Flood Waters and West Nile Virus
The Black Hawk County Health Department would like to remind residents and guests of Black Hawk County of the potential for increased mosquito activity due to the flood waters. This is normally the peak time of year for West Nile Virus activity in Iowa which can be compounded by recent floods. The type of mosquito which can spread West Nile Virus breeds in stagnant water.
"Standing water that remains due to flooding will provide a breeding ground for new mosquitoes, and could result in an increased health risk for mosquito-related viruses starting three or four weeks after the flood recedes. " - Dr. Nafissa Egbuonye, Director of Public Health for Black Hawk County
All residents, and especially those affected by the recent flood, are encouraged to empty any standing water after the flood waters recede. This may include areas besides the normal bird baths, pet bowls, old tires, and unused swimming or wading pools. Safely remove flood water deposited debris on and around your property. Early fall is a popular time to be outside and protecting yourself from insect bites is still as important as it was this summer.
According to the Iowa Department of Public Health (IDPH) Iowans should take the following steps to reduce the risk of exposure to West Nile virus:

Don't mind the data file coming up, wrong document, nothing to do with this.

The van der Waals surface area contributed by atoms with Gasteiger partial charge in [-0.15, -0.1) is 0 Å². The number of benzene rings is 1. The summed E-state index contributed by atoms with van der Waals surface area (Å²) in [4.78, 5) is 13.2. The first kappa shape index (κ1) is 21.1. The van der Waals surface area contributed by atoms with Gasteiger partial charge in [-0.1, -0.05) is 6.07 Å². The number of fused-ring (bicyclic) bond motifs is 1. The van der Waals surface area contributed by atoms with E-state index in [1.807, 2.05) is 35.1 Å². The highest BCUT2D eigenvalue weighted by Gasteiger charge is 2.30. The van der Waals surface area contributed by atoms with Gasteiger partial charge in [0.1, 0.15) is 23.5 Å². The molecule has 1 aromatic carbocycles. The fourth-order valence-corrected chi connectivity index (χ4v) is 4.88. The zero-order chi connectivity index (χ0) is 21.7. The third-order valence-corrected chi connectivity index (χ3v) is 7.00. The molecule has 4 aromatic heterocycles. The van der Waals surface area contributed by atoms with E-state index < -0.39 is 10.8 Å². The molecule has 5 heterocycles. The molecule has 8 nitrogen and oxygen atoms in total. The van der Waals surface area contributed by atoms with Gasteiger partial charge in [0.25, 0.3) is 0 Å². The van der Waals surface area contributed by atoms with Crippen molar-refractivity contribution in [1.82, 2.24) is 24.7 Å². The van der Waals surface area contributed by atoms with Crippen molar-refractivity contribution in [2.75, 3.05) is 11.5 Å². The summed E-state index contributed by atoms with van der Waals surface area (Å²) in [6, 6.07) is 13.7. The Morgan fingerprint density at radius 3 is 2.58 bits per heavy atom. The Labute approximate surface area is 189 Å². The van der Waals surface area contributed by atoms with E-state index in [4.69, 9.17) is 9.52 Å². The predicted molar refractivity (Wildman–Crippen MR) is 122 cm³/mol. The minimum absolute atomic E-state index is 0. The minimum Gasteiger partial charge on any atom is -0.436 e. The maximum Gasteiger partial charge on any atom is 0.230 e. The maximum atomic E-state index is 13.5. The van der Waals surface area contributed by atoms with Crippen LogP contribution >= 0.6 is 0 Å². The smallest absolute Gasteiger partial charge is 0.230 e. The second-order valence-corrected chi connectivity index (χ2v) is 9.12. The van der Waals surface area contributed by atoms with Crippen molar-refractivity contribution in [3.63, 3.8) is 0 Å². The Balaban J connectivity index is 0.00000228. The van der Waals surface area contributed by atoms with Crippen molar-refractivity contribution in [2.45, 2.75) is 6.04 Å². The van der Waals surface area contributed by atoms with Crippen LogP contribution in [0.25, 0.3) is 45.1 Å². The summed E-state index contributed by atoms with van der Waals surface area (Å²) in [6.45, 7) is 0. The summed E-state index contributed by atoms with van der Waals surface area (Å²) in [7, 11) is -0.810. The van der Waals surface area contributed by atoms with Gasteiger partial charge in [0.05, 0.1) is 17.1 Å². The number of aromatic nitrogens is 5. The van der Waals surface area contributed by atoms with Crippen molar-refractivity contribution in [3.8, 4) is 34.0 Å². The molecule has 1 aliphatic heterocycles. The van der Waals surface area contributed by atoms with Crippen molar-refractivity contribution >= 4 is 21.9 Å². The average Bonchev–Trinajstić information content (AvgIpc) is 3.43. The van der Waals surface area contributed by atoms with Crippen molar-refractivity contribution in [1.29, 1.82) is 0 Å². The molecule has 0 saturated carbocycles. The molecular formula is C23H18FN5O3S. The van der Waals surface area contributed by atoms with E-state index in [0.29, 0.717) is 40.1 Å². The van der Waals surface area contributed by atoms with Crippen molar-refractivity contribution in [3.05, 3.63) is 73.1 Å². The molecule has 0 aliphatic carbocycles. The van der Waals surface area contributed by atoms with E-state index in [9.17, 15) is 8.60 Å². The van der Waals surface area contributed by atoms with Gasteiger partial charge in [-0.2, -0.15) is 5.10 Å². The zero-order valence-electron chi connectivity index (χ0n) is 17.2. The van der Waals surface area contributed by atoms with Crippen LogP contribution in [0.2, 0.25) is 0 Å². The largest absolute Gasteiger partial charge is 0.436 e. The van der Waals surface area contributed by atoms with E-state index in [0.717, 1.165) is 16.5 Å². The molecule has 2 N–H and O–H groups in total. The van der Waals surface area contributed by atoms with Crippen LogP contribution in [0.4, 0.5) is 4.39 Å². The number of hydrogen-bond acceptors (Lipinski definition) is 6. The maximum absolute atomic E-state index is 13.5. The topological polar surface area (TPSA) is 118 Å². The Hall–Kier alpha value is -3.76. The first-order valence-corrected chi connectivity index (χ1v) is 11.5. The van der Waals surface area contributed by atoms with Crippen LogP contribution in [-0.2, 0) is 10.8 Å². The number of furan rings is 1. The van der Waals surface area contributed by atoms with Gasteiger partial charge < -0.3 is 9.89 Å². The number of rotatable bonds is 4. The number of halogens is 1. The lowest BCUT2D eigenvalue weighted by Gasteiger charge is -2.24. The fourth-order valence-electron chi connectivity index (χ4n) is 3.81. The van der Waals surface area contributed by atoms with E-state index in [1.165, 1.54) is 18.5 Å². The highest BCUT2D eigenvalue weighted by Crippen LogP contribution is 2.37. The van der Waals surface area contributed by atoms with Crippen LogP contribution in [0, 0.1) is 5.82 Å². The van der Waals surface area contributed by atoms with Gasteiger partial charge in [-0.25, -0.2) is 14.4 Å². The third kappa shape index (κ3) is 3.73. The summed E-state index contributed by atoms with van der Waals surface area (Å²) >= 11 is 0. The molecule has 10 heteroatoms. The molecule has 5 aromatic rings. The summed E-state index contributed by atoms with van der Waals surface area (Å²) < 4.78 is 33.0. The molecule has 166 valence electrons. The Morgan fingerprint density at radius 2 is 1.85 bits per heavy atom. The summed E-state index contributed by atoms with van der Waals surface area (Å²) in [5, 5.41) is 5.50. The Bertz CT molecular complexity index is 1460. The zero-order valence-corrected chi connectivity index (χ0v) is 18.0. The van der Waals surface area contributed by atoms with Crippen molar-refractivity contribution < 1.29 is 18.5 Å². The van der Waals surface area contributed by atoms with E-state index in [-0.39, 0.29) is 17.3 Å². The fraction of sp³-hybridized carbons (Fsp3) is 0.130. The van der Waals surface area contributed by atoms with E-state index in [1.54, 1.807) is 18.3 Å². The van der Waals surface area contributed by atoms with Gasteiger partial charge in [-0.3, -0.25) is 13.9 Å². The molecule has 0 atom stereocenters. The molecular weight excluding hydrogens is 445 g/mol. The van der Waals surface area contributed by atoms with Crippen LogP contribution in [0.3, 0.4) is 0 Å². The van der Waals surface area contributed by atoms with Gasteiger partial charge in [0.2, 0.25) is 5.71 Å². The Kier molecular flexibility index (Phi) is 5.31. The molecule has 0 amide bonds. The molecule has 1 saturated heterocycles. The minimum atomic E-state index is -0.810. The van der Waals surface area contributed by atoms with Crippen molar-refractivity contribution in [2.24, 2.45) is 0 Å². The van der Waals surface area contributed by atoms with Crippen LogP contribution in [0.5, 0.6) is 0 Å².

- Use insect repellent with DEET, picaridin, IR3535, or oil of lemon eucalyptus. Always read the repellent label and consult with a health care provider if you have questions when using these types of products for children. For example, DEET should not be used on infants less than 2 months old and oil of lemon eucalyptus should not be used on children under 3 years old.
- Avoid outdoor activities at dusk and dawn when mosquitoes are most active.
- Wear long-sleeved shirts, pants, shoes, and socks whenever possible outdoors.
Approximately 20 percent of people infected with West Nile virus will have mild to moderate symptoms such as fever, headache, body aches and vomiting. Less than one percent of people infected become seriously ill and rarely, someone dies.
So far this year, 15 cases of West Nile virus have been confirmed in Iowa. Since West Nile first appeared in Iowa in 2002, it has been found in every county in Iowa, either in humans, horses, or birds. In 2015, 14 cases of West Nile virus were reported to IDPH. The last death caused by West Nile virus was in 2010 and there were two deaths that year.